A Good Woman

image for A Good Woman

Short takes

Not recommended under 13; parental guidance to 15 (themes)

classification logo

This topic contains:

  • overall comments and recommendations
  • details of classification and consumer advice lines for A Good Woman
  • a review of A Good Woman completed by the Australian Council on Children and the Media (ACCM) on 28 June 2005.

Overall comments and recommendations

Children under 13 Due to its themes this film is not appropriate for children under the age of thirteen.
Children over the age of 13 Children aged 13-15 would benefit from with parental guidance when seeing this movie.

About the movie

This section contains details about the movie, including its classification by the Australian Government Classification Board and the associated consumer advice lines. Other classification advice (OC) is provided where the Australian film classification is not available.

Name of movie: A Good Woman
Classification: PG
Consumer advice lines: Mature themes
Length: 94 minutes

ACCM review

This review of the movie contains the following information:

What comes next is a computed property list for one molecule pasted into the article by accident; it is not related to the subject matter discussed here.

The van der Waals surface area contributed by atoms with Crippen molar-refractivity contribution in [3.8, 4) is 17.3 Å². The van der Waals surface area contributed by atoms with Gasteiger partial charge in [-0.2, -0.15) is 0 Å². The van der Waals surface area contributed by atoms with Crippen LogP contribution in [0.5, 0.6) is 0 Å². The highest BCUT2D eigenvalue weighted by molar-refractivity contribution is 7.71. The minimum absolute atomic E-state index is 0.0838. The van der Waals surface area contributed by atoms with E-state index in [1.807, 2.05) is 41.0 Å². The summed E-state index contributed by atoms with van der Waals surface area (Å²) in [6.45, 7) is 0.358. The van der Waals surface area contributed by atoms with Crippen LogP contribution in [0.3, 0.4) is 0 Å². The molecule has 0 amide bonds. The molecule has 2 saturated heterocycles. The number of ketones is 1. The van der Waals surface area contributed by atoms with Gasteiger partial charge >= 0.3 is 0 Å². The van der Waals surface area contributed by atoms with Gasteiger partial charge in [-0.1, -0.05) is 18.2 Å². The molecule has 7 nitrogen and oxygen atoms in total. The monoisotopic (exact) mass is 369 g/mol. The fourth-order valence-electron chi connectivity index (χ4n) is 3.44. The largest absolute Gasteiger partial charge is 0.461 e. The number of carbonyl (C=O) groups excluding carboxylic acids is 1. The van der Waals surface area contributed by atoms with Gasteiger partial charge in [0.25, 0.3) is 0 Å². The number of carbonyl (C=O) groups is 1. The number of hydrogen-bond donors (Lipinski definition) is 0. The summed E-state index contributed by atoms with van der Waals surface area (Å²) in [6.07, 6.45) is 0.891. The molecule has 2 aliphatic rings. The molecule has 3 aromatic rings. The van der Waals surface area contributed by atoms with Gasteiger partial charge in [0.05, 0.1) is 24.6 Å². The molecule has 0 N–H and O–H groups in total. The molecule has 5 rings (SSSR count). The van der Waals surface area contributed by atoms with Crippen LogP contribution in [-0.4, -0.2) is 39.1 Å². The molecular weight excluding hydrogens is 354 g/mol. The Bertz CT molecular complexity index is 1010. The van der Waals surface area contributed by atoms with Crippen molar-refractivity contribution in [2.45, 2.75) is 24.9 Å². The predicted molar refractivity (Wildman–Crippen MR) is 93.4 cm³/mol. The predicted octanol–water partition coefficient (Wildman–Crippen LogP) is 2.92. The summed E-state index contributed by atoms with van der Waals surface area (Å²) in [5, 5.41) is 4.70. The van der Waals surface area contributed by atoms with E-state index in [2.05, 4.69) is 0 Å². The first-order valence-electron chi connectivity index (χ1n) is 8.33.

A synopsis of the story

A Good Woman, set in the 1930s, tells the story of New Yorker Stella Erlynne (Helen Hunt), who is rumoured to have slept with, been involved with, or been the mistress of many of the city’s most prominent men. She leaves the States penniless, and arrives in Italy hoping to use an old personal connection to re-establish herself.

In Almalfi she meets Robert Windemere (Mark Umbers), an extremely rich American, newly married to the love of his life, Meg (Scarlett Johansson). Meg is a very pretty, sweet and innocent young wife completely devoted to her husband. Due to behaviour and circumstance it begins to look as though Robert and Stella are having an affair, and this notion is helped swiftly along by the prying eyes and gossiping mouths of Almalfi’s high society. Meanwhile Meg is doing her best to ward off the continuous advances made by Lord Darlington (Stephen Campbell Moore), a renowned playboy and one of Robert’s close friends.

Rumours abound and it looks as though marriages and lives will be torn apart until an unlikely friend helps Robert and Meg learn some very valuable lessons about idle gossip and true understanding.